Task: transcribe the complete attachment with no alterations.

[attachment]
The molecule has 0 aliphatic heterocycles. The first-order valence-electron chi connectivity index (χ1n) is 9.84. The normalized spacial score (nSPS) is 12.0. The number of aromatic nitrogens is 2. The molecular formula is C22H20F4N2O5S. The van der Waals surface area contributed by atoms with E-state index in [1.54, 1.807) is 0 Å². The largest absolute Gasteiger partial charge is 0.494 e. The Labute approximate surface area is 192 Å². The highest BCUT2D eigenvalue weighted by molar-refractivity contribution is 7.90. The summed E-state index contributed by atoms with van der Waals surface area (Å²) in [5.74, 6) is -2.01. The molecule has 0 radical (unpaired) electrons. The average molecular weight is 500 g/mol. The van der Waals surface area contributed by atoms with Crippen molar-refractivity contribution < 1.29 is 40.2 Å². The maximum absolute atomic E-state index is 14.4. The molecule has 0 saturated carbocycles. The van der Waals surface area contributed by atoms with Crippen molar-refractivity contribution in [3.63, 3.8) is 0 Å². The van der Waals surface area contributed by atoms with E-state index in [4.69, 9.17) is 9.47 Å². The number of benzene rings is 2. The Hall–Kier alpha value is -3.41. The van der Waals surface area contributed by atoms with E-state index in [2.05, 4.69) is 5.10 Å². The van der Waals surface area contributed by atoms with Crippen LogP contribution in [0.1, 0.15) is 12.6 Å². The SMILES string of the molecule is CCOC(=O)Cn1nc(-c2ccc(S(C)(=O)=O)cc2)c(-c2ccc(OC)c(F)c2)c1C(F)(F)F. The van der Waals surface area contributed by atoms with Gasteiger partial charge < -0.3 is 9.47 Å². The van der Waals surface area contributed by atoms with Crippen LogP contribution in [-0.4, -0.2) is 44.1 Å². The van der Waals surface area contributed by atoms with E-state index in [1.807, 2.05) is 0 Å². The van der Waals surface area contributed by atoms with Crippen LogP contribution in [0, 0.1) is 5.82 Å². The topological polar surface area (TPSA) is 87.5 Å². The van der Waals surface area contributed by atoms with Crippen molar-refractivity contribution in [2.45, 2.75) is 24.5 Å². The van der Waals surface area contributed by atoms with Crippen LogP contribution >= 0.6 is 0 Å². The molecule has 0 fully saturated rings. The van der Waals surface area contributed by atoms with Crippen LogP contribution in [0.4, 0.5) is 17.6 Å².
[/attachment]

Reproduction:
The molecule has 0 aliphatic heterocycles. The first-order valence-electron chi connectivity index (χ1n) is 9.84. The normalized spacial score (nSPS) is 12.0. The number of aromatic nitrogens is 2. The molecular formula is C22H20F4N2O5S. The van der Waals surface area contributed by atoms with E-state index in [1.54, 1.807) is 0 Å². The largest absolute Gasteiger partial charge is 0.494 e. The Labute approximate surface area is 192 Å². The highest BCUT2D eigenvalue weighted by molar-refractivity contribution is 7.90. The summed E-state index contributed by atoms with van der Waals surface area (Å²) in [5.74, 6) is -2.01. The molecule has 0 radical (unpaired) electrons. The average molecular weight is 500 g/mol. The van der Waals surface area contributed by atoms with Crippen molar-refractivity contribution < 1.29 is 40.2 Å². The maximum absolute atomic E-state index is 14.4. The molecule has 0 saturated carbocycles. The van der Waals surface area contributed by atoms with Crippen molar-refractivity contribution in [3.63, 3.8) is 0 Å². The van der Waals surface area contributed by atoms with E-state index in [4.69, 9.17) is 9.47 Å². The number of benzene rings is 2. The Hall–Kier alpha value is -3.41. The van der Waals surface area contributed by atoms with E-state index in [2.05, 4.69) is 5.10 Å². The van der Waals surface area contributed by atoms with Crippen LogP contribution in [0.1, 0.15) is 12.6 Å². The SMILES string of the molecule is CCOC(=O)Cn1nc(-c2ccc(S(C)(=O)=O)cc2)c(-c2ccc(OC)c(F)c2)c1C(F)(F)F. The van der Waals surface area contributed by atoms with Gasteiger partial charge < -0.3 is 9.47 Å². The van der Waals surface area contributed by atoms with Crippen LogP contribution in [-0.4, -0.2) is 44.1 Å². The van der Waals surface area contributed by atoms with E-state index in [1.807, 2.05) is 0 Å². The van der Waals surface area contributed by atoms with Crippen LogP contribution in [0, 0.1) is 5.82 Å². The topological polar surface area (TPSA) is 87.5 Å². The van der Waals surface area contributed by atoms with Crippen molar-refractivity contribution in [2.45, 2.75) is 24.5 Å². The van der Waals surface area contributed by atoms with Crippen LogP contribution >= 0.6 is 0 Å². The molecule has 0 fully saturated rings. The van der Waals surface area contributed by atoms with Crippen LogP contribution in [0.4, 0.5) is 17.6 Å².